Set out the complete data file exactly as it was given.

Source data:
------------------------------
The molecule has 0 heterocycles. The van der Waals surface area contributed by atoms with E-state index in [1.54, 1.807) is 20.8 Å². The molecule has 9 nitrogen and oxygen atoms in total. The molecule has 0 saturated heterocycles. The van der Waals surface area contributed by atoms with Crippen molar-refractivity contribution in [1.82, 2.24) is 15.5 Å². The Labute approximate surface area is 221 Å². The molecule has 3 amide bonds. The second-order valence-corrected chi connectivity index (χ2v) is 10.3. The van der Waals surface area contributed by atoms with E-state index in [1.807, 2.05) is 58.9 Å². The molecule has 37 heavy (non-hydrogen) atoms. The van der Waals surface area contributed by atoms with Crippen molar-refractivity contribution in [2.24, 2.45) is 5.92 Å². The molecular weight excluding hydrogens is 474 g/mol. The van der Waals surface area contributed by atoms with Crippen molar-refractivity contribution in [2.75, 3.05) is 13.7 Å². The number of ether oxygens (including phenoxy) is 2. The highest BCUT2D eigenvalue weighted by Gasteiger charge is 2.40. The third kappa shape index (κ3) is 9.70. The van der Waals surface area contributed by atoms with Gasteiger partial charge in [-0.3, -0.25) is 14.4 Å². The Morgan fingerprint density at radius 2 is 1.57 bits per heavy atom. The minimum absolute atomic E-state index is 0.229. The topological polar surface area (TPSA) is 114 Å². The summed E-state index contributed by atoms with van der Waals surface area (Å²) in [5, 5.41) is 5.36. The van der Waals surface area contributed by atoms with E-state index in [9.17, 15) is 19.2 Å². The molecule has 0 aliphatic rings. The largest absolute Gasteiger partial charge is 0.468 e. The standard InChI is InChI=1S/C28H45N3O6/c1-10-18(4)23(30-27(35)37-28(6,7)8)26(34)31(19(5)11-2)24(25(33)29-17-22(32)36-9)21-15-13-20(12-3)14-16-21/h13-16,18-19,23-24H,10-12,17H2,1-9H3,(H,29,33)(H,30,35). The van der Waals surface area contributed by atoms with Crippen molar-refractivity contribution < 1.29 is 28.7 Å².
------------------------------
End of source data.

The molecule has 0 heterocycles. The van der Waals surface area contributed by atoms with E-state index in [1.54, 1.807) is 20.8 Å². The molecule has 9 nitrogen and oxygen atoms in total. The molecule has 0 saturated heterocycles. The van der Waals surface area contributed by atoms with Crippen molar-refractivity contribution in [1.82, 2.24) is 15.5 Å². The Labute approximate surface area is 221 Å². The molecule has 3 amide bonds. The second-order valence-corrected chi connectivity index (χ2v) is 10.3. The van der Waals surface area contributed by atoms with E-state index in [1.807, 2.05) is 58.9 Å². The molecule has 37 heavy (non-hydrogen) atoms. The van der Waals surface area contributed by atoms with Crippen molar-refractivity contribution in [2.24, 2.45) is 5.92 Å². The molecular weight excluding hydrogens is 474 g/mol. The van der Waals surface area contributed by atoms with Crippen molar-refractivity contribution in [2.75, 3.05) is 13.7 Å². The number of ether oxygens (including phenoxy) is 2. The highest BCUT2D eigenvalue weighted by Gasteiger charge is 2.40. The third kappa shape index (κ3) is 9.70. The van der Waals surface area contributed by atoms with Gasteiger partial charge in [-0.3, -0.25) is 14.4 Å². The Morgan fingerprint density at radius 2 is 1.57 bits per heavy atom. The minimum absolute atomic E-state index is 0.229. The topological polar surface area (TPSA) is 114 Å². The summed E-state index contributed by atoms with van der Waals surface area (Å²) in [5, 5.41) is 5.36. The van der Waals surface area contributed by atoms with E-state index in [9.17, 15) is 19.2 Å². The molecule has 0 aliphatic rings. The largest absolute Gasteiger partial charge is 0.468 e. The standard InChI is InChI=1S/C28H45N3O6/c1-10-18(4)23(30-27(35)37-28(6,7)8)26(34)31(19(5)11-2)24(25(33)29-17-22(32)36-9)21-15-13-20(12-3)14-16-21/h13-16,18-19,23-24H,10-12,17H2,1-9H3,(H,29,33)(H,30,35). The van der Waals surface area contributed by atoms with Crippen molar-refractivity contribution < 1.29 is 28.7 Å².